Sunday, February 20, 2011

Defining the Female Monomyth

The other day, someone asked me if the Harry Potter movies met the criteria for the Dykes to Watch Out For movie approval rating. The comic strip, Dykes to Watch Out For, has 3 rules for a film to meet its criteria:

1. The movie must have more than one woman character.
2. The women characters must talk to each other
3. About something other than men.

Generally, I have to say that the Harry Potter stories receive a resounding no on this. There is more than one woman/girl. But the girls do not talk to each other in any memorable way or play a significant role other than as supporting characters for the activities involving the men/boys.

This got me thinking, what would a girl hero look like? Would a hero's journey be the same for a girl? Do the masses of books about hero's journey even have anything to do with women? There are tons of books on the subject of the archetypical hero's journey and about archetypes in general, but do they even have anything to do with women? Joseph Campbell said that the women are the ones waiting at home. He contends that the women are not the ones toiling along the hero's journey because they have already achieved the spiritual enlightenment the men must struggle to attain. So, what of archetypes? It seems we do not share the standard archetypes of men. Do we have our own? Are there cultures with stories of the journey women must take?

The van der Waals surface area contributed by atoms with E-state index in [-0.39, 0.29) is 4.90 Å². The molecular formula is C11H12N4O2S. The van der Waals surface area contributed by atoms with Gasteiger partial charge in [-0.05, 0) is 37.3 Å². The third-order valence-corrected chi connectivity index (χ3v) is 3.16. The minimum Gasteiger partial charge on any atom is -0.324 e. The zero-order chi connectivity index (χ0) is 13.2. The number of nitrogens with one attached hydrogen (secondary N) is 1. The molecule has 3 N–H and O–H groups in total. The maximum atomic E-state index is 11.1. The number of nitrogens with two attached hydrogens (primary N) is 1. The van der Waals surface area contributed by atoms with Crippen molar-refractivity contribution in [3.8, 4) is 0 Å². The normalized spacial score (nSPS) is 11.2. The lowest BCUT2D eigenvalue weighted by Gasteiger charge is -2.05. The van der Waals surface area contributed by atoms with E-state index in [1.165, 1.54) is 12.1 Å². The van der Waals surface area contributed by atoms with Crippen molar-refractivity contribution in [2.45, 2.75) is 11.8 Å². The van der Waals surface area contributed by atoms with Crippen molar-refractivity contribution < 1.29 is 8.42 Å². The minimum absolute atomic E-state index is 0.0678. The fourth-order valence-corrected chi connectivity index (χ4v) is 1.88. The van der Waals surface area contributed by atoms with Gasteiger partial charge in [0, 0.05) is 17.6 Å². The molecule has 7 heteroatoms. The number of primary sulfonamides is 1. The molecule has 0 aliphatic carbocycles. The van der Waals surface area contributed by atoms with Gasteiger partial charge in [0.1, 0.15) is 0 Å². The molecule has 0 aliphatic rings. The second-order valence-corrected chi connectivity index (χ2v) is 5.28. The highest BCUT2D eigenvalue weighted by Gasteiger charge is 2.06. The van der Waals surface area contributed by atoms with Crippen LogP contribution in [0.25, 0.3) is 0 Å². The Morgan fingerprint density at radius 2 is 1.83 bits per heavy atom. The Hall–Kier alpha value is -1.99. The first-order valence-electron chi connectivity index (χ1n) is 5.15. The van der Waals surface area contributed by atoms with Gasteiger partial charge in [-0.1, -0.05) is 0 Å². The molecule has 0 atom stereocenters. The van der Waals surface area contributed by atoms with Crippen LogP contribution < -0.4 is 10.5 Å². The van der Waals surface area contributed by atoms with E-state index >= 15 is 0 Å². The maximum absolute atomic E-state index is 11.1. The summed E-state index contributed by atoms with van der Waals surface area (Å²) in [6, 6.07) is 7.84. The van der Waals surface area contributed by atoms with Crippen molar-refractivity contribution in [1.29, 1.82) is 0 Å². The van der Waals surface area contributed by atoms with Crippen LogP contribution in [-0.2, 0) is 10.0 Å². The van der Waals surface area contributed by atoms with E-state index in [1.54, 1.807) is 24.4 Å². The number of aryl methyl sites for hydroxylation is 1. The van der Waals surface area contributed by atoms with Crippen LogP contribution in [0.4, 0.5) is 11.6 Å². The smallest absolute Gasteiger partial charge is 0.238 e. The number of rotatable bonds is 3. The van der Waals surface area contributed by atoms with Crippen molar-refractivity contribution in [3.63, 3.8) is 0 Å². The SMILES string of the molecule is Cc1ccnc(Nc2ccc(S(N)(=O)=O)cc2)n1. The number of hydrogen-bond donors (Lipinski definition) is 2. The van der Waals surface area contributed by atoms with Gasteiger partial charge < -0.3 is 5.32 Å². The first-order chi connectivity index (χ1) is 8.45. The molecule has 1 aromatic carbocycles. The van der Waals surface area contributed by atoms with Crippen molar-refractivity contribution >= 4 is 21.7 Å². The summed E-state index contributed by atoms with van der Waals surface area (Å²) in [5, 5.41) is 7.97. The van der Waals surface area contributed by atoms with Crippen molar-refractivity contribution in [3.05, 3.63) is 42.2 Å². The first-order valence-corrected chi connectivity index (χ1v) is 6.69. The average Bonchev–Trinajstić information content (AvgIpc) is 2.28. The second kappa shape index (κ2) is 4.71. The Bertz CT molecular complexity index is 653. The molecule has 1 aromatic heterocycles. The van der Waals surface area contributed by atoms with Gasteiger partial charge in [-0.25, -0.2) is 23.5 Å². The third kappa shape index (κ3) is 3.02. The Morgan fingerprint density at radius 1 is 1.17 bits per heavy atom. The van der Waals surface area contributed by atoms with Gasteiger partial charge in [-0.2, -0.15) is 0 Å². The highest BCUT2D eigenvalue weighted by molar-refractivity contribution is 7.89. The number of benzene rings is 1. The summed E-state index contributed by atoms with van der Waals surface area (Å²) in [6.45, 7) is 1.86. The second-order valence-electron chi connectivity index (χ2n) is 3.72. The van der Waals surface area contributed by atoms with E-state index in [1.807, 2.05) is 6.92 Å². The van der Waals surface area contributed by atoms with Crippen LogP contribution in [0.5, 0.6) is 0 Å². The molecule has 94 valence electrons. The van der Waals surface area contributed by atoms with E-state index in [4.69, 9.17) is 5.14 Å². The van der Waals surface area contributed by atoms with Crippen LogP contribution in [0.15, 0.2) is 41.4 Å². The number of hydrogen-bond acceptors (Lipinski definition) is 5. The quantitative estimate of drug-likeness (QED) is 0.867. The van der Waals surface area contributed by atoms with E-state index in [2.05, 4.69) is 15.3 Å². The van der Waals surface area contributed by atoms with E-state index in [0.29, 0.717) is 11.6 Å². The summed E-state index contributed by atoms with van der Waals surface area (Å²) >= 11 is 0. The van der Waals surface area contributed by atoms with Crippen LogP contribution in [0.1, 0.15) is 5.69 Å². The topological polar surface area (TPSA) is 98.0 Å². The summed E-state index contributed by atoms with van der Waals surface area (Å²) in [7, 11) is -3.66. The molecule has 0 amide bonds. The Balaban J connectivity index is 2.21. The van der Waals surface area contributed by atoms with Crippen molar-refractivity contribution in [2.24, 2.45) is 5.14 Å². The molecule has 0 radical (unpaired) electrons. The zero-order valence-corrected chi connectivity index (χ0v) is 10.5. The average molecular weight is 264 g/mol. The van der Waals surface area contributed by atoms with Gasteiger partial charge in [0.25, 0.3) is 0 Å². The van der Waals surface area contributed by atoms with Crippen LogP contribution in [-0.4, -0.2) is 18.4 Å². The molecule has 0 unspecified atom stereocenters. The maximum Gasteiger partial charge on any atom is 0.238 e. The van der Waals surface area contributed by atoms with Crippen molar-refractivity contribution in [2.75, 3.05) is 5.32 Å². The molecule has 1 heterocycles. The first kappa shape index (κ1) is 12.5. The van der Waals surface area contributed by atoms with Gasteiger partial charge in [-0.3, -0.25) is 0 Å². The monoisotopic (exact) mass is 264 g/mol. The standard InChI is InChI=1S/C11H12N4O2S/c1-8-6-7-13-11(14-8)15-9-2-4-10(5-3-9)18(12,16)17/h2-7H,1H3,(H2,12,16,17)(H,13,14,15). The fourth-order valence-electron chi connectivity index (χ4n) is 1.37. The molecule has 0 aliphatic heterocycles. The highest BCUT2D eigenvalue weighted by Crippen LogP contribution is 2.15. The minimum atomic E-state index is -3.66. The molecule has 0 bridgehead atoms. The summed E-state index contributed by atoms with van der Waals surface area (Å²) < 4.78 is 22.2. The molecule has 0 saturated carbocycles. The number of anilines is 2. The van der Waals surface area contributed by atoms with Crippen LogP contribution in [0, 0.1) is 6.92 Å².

For we do journey in a much different way. So ours has been to stay at home. Isaac Denisen touched on it when she talked about learning to live in boredom, in a quiet state of waiting while the men go off into the world without us.